So when I told my agent I wanted to write a Pandora book, she and I did some brainstorming and about an hour into the conversation, she asks me “What if Pandora opened an attachment instead of a box?” The concept fascinated me from the moment she came up with it and I spent the next few weeks buried in ideas and trying to figure out how they fit.

Eventually, I managed to piece everything —the MMO, the scavenger hunt, the email from her father, the blog, the countdown to nuclear annihilation—together the way I wanted it. But it all started with that one comment from my agent. And I’ve never looked back.

KC: When you write, do you usually know exactly where your story will go, or do you just see where it takes you?

TD: Actually, a combination of both. I start with a very general idea, then sit down and write a little, just to see what comes out. After I get a couple of chapters down, I start playing with the idea and plotting it out, determined to know where I’m going and how I’m going to get there. Then I use that as a guide. But as my editors will tell you, I’ve never once turned in a book (and I’ve written well over 20 now) that so much as resembled the outline/synopsis I originally wrote about it. I just have too much fun following the twists and turns as I write the book to stick to how I originally thought things were going to play out.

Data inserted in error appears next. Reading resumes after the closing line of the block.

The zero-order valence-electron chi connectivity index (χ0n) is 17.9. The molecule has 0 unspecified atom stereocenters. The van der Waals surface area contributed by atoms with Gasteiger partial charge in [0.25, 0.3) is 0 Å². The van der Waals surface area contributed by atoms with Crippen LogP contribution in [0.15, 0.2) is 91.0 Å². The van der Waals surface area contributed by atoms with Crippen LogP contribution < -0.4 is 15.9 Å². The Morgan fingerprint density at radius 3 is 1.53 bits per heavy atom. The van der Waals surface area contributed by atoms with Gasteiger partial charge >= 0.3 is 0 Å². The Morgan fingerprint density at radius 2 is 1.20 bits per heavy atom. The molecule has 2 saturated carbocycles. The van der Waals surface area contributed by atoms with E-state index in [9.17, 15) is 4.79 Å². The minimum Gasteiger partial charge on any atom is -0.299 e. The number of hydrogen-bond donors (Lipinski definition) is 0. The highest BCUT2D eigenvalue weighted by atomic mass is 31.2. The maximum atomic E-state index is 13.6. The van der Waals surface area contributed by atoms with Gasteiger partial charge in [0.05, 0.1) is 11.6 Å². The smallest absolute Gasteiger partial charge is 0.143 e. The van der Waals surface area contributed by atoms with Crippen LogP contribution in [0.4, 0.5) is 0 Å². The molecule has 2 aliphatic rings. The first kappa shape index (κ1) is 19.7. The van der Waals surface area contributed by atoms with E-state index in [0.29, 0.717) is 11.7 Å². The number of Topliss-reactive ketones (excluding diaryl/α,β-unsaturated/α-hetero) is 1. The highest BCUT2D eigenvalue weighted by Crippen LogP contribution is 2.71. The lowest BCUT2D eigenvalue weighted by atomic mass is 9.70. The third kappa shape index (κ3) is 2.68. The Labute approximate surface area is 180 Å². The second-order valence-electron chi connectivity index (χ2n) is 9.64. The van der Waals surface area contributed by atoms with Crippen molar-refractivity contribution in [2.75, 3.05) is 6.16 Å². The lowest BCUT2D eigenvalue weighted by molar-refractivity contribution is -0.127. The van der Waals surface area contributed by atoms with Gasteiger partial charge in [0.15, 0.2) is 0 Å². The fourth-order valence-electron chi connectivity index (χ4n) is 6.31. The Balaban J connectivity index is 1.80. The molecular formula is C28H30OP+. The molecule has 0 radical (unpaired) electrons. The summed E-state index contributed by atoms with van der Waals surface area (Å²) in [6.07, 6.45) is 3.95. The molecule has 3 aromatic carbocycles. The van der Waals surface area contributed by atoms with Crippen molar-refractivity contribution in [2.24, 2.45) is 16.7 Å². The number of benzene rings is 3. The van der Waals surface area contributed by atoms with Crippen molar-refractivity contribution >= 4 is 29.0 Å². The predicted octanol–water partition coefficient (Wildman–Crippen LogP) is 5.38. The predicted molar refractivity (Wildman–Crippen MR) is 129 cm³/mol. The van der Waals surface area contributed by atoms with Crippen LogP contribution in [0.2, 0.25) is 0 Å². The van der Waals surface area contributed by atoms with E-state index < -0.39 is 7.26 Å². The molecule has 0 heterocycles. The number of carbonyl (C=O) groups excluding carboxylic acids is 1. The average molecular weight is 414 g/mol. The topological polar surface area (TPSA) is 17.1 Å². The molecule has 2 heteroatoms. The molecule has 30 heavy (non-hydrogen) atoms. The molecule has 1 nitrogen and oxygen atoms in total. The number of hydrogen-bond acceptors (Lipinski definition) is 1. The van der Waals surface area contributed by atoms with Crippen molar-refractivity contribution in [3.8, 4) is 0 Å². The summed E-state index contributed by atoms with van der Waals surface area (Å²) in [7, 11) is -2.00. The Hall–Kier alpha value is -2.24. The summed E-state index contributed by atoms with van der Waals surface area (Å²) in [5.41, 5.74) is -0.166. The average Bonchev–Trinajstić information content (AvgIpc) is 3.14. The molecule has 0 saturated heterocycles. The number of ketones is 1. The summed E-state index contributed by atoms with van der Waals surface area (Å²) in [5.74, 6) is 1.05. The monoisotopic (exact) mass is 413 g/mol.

KC: Is there anything in particular that you need when writing to get you in the zone?

TD: Not really. I like to have a cup of tea with me, but other than that, I’m pretty easy. Again, I live with three crazily rambunctious boys, so I’ve pretty much learned to write through a hurricane if I have to. Although I’m such an extrovert that I do do better if I’m at home instead of in public somewhere. When I was young, I always thought I’d be one of those writers who sits in the corner of some coffee house writing her masterpiece. But every time I try to do that, I end up writing for twenty minutes and then finding someone or a bunch of someones to talk to. So I guess the answer to that question is I need to be by myself if I’m going to get any serious writing done.

KC: What are some novels (or authors) that have had a big influence on you?

TD: Cory Doctorow, J.D. Salinger, Patricia Briggs, Ayn Rand, Edgar Allen Poe, Stephen King, Ray Bradbury, Ursula K. Leguin, Margaret Atwood, Joseph Campbell … the list could go on a really long time. I’m a very eclectic and prolific reader and there’s always someone new and fascinating to read.

KC: What are you reading now?

TD: I’m re-reading For the Win by Cory Doctorow. I love just about everything he writes and this book blew me away the first time I read it.

KC: Why do you think dystopian novels are so popular right now, especially in YA fiction?

TD: This is a really interesting question, and one I’m not sure I can do justice to, but I’ll give it a try.